B.C. backtracks on commitment to literacy programs

BCGEU calls on Campbell government to live up to its spring election campaign promise.

B.C. Premier Gordon Campbell campaigning for re-electionVancouver (23 July 2009) - The B.C. government of Liberal Premier Gordon Campbell is cutting literacy funding, contrary to its "number one" election campaign goal, says the B.C. Government and Service Employees' Union (BCGEU/NUPGE).

During the election last spring, the Liberals promised "to make B.C. the best educated, most literate jurisdiction on the continent."

However, on July 9, Janice Nakamura, executive director of the learning programs branch of the ministry of advanced education and labour market development wrote in an e-mail that the ministry's community adult literacy programs (CALPs) and regional literacy coordinators (RLCs) are "part of the funding review."

Then, on July 16, 21 RLCs were informed that their jobs are being cut, only one year after the government created the positions. Eight of the workers are represented by the BCGEU.

"These workers help some of our most marginalized citizens get their lives on track and plan their futures," says BCGEU president Darryl Walker. "Cutting these jobs is short-sighted and will negatively impact those who most need training to weather the current economic challenges. We call on the government to immediately reinstate funding for these positions."

Last year the government created these university and college-based positions as a response to recommendations from the B.C. auditor general, who identified the need for better coordination of the government's literacy goals.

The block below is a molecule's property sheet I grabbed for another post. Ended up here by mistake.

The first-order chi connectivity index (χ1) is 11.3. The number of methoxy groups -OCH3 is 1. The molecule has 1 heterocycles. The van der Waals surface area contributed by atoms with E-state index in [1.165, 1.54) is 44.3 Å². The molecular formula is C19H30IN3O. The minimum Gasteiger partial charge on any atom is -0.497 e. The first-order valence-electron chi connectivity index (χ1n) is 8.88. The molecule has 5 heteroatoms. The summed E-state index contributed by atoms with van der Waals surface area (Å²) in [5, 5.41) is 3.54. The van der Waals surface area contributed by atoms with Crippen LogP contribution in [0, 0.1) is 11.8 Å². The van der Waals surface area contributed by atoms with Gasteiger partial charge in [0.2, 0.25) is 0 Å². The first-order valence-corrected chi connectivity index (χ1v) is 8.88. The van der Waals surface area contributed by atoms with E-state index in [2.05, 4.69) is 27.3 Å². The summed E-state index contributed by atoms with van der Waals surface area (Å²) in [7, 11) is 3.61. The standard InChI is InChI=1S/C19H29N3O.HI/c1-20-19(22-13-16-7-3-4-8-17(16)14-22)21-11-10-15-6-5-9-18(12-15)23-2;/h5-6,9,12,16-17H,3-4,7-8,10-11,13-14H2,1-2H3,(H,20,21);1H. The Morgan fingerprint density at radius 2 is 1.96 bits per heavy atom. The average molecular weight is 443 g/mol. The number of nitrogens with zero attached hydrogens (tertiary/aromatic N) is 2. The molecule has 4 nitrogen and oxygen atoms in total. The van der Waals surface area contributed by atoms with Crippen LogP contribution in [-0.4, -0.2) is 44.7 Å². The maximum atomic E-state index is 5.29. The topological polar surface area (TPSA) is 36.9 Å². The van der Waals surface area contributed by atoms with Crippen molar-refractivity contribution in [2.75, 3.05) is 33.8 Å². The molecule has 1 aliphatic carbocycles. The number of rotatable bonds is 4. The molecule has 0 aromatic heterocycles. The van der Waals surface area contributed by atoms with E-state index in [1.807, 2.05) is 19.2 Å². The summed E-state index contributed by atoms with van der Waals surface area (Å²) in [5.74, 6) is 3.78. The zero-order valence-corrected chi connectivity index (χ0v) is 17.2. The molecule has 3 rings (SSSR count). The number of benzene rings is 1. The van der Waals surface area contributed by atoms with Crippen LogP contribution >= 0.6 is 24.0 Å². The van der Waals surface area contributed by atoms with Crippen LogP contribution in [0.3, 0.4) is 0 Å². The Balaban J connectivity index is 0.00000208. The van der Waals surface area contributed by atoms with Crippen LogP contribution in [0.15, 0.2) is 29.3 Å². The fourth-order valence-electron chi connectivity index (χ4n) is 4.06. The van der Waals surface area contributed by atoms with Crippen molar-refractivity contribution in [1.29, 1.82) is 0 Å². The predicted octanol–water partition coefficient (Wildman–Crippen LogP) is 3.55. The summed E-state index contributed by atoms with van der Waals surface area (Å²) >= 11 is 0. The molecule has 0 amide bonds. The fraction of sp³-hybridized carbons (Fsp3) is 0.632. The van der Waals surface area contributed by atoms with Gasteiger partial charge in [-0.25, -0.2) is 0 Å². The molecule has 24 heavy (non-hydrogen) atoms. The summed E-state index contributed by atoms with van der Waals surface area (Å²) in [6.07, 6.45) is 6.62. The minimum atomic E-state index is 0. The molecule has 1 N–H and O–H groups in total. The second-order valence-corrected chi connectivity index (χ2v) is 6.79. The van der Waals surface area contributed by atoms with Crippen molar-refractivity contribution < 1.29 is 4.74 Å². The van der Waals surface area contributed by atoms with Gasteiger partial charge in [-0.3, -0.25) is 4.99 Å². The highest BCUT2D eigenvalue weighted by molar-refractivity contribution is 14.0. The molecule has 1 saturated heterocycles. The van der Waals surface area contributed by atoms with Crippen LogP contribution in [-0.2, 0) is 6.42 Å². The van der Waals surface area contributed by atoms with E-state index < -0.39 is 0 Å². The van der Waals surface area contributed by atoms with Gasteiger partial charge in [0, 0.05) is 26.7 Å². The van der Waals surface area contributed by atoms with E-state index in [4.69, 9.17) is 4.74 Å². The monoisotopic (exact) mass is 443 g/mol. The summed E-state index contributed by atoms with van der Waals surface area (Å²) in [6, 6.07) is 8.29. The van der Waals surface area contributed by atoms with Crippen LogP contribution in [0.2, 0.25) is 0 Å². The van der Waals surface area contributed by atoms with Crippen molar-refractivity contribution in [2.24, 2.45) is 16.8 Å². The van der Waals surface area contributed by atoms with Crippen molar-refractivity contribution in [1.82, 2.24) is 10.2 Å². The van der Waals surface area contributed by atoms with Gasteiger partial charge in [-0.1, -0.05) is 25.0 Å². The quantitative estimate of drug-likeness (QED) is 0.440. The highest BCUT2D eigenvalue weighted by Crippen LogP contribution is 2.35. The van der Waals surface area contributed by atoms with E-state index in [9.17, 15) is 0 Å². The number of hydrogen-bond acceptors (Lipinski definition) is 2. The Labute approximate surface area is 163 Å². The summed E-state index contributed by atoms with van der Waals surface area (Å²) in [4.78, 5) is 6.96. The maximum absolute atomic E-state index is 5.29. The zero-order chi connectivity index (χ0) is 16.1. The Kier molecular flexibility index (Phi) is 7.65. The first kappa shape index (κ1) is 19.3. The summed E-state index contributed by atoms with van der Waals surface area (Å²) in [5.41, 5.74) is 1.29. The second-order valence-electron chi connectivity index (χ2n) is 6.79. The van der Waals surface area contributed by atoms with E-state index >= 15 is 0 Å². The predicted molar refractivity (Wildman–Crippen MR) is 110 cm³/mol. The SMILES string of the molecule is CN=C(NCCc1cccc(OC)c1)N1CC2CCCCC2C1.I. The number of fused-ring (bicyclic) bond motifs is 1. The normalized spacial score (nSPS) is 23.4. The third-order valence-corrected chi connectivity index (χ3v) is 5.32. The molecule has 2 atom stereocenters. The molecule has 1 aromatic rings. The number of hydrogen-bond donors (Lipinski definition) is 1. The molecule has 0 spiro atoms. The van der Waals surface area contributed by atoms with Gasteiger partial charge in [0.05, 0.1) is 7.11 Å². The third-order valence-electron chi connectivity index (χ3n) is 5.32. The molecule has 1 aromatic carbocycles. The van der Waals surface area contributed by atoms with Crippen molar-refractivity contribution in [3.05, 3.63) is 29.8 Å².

Michael Coell, then minister of advanced education, said at the time that RLCs would "help to lay the foundation for implementation of workplace literacy and essential skills initiatives" across the province.

"According to the ministry's representative, funding for CALPs is also under review. Will it be the next to be cut?" asks Walker. "How does the government hope to accomplish its literacy goals by cutting jobs and programs specifically designed to improve literacy? It just doesn't make sense."

In contrast to the government's approach, other Canadian jurisdictions have increased funding for literacy. The Alberta government, for example, boosted funding for libraries by 39% in its April budget.


The National Union of Public and General Employees (NUPGE) is one of Canada's largest labour organizations with over 340,000 members. Our mission is to improve the lives of working families and to build a stronger Canada by ensuring our common wealth is used for the common good. NUPGE